A procession of Gano Jagoron Manch heading toward Pakistan HC in Dhaka in protest of Pakistan’s national assembly resolution against Quader Mollah
It came to me as a big surprise, and of course to millions of Bangladeshis, when I had noticed a news story on the webpage of Radio Pakistan on Monday night. I got interested to go into details of the story headlined ‘NA (National Assembly) adopts resolution against hanging of Abdul Quader Mollah’.
I was asking myself, how can Pakistan raise question on our judicial process and how can its National Assembly adopt a resolution expressing concern over hanging of Mollah, a notorious collaborator of the Pakistan occupation forces in Bangladesh in 1971? How can Pakistan ask Bangladesh government not to resurrect the issues of 1971 and end all cases against the leaders of Bangladesh Jamaat-e-Islami through the spirit of understanding? I didn’t find any answer. But I felt that the Pakistani officials’ reaction is reprehensible.
Then I logged into my social network platform account and started a conversation with an internationally renowned political analyst. We had a brief discussion on the matter and about a timely article written by senior journalist Syed Badrul Ahsan (Why our foreign ministry silent?) which I read on the Daily Star web-edition. I asked him – Should our Foreign Ministry give a befitting reply to such remarks coming from Pakistan? He replied – “Bangladesh Foreign office should respond. However, I will refrain from making the statement because it is better ignored. The resolution was moved by the JI and I don’t want to dignify their craziness with a formal comment.”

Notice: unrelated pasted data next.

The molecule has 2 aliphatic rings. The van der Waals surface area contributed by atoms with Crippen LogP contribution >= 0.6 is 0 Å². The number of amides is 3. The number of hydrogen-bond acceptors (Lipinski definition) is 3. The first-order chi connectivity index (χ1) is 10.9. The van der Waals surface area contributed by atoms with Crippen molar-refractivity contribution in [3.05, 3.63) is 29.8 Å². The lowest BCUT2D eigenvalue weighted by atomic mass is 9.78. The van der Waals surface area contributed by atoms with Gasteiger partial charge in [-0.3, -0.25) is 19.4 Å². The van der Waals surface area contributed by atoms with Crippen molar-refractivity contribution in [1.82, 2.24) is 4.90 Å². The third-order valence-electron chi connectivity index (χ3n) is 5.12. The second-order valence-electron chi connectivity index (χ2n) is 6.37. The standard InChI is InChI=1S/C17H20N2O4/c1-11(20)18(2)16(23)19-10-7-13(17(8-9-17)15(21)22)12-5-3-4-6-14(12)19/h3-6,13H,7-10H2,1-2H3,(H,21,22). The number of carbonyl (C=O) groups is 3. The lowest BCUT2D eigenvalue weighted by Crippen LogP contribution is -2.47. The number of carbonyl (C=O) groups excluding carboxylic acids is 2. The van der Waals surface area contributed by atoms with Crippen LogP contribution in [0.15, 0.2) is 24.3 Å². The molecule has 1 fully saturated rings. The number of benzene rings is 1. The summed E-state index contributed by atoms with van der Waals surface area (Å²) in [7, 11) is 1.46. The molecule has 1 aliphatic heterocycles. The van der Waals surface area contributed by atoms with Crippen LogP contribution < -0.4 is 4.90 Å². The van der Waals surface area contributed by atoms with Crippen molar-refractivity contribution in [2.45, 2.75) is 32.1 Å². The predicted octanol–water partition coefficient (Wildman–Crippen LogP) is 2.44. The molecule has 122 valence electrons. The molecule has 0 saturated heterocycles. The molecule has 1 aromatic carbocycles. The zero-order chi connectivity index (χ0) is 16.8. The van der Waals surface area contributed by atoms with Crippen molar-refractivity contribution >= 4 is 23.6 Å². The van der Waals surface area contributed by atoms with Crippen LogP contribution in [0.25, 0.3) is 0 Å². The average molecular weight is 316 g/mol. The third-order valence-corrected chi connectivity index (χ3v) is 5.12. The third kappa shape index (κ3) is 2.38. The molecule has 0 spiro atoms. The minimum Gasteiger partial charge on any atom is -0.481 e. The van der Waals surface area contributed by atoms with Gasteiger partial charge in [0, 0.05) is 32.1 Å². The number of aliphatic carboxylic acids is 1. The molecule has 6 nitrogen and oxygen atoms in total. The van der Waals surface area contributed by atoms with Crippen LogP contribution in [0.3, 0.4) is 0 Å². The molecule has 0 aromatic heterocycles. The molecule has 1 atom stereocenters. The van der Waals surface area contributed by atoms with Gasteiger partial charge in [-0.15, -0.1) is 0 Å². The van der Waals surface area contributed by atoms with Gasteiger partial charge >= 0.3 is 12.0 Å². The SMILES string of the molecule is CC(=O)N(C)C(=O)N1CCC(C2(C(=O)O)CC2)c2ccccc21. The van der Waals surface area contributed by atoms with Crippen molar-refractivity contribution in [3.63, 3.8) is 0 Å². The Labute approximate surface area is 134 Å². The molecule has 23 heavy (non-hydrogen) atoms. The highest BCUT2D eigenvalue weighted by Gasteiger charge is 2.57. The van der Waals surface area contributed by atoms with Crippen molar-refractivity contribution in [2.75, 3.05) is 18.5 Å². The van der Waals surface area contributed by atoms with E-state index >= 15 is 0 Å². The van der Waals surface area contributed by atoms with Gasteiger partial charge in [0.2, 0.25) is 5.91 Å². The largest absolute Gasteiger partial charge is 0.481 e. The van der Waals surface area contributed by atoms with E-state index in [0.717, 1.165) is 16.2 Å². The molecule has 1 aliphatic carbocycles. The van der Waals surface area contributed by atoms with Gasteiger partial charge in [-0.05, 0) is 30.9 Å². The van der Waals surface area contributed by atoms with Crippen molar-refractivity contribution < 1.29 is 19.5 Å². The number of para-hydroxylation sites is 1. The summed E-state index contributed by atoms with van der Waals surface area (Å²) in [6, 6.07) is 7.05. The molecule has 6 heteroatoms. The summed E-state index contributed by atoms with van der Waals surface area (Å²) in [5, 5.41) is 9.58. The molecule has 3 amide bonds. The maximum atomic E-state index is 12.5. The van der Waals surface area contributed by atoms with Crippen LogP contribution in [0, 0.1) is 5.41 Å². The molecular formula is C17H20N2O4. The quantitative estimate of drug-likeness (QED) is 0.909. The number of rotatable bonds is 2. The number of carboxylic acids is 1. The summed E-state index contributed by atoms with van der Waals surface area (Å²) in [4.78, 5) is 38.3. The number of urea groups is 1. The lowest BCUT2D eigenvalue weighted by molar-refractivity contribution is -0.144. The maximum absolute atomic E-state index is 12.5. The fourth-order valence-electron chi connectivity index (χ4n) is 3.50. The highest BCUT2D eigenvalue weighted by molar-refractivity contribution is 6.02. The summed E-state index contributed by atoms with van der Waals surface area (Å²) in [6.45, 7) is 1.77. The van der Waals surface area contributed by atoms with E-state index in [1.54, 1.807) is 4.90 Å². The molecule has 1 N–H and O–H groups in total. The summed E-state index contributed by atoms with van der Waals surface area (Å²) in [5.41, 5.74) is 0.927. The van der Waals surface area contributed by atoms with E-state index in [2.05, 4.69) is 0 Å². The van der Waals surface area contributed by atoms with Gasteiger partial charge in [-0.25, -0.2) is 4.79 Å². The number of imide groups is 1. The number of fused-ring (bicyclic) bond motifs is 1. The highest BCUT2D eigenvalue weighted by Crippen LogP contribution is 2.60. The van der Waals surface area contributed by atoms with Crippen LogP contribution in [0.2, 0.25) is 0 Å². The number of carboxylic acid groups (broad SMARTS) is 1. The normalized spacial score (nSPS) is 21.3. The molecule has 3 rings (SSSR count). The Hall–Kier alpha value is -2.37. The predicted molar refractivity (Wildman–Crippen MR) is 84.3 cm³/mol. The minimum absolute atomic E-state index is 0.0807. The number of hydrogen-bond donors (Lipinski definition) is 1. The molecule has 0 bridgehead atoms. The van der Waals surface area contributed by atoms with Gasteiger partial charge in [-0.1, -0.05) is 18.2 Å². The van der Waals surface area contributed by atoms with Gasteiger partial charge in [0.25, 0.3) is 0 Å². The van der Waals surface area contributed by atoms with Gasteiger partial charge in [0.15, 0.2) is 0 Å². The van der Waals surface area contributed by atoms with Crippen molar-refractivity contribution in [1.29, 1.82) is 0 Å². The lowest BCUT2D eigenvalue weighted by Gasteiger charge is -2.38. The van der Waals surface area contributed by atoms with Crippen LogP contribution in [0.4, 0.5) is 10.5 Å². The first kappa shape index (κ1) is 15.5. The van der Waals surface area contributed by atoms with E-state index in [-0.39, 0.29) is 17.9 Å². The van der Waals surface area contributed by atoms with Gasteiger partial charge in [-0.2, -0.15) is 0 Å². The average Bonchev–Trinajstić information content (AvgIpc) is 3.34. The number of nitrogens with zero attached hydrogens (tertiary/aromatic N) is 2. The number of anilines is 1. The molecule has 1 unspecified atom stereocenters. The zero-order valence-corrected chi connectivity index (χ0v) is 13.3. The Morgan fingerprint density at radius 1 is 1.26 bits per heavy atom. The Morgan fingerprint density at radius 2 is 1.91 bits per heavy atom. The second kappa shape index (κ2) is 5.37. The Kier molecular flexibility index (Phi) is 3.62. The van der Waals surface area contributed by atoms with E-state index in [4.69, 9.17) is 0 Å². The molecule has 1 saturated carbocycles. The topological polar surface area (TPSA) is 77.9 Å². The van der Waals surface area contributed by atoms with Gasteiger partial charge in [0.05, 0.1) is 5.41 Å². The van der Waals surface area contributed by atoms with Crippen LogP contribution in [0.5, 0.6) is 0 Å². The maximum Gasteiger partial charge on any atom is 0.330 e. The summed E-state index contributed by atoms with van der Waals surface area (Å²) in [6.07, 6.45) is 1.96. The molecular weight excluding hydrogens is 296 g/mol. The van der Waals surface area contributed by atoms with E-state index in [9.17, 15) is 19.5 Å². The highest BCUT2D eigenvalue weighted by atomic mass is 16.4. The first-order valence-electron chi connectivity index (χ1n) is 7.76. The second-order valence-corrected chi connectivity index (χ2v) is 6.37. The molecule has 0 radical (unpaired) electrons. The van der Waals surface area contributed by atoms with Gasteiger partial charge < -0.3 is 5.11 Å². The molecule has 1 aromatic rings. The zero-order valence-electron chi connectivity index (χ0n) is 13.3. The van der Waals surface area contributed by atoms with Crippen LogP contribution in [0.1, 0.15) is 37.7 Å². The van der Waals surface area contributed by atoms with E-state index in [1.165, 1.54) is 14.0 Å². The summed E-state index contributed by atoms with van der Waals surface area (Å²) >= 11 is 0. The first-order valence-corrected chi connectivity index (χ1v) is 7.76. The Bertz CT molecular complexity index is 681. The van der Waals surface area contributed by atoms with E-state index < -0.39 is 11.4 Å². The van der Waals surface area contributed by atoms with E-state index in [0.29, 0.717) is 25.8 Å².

The analyst’s observation was absolutely right. However, I felt that our Foreign Ministry, which remained silent even after disparaging remarks made by some Pakistani politicians, should respond, and hoped that it will wake up at last, at least after reading the news of adopting resolution in the NA of Pakistan and the article written by Syed Badrul Ahsan. It happened on Tuesday what I had thought.
Since morning on Tuesday, journalists from various media outlets had started rushing at the Foreign Ministry. Our Foreign Minister, AH Mahmud Ali, who was out of the capital, was flown back to Dhaka and had talked to the press about the matter.
Before, the Foreign Minister’s briefing, Pakistan High Commissioner in Dhaka Afrasiab Mehdi Hashmi was summoned to the Foreign Ministry and was apprised of Dhaka’s reaction over the resolution adopted in the Pakistan NA, Punjab Provincial Assembly and the remarks made by a senior Cabinet Minister of Pakistan government on the verdict and execution of the war crimes tribunals in Bangladesh.
Terming Pakistan resolutions “very unfortunate”, Foreign Minister AH Mahmood Ali said the government in its strong-worded statement protested Islamabad’s reaction and said it is not at all wise for Pakistan to interfere in internal affairs of Bangladesh. “Bangladesh has now reached such a stage that it is not afraid of anyone’s threat Pakistan was conveyed of Bangladesh’s protest “in strong language”.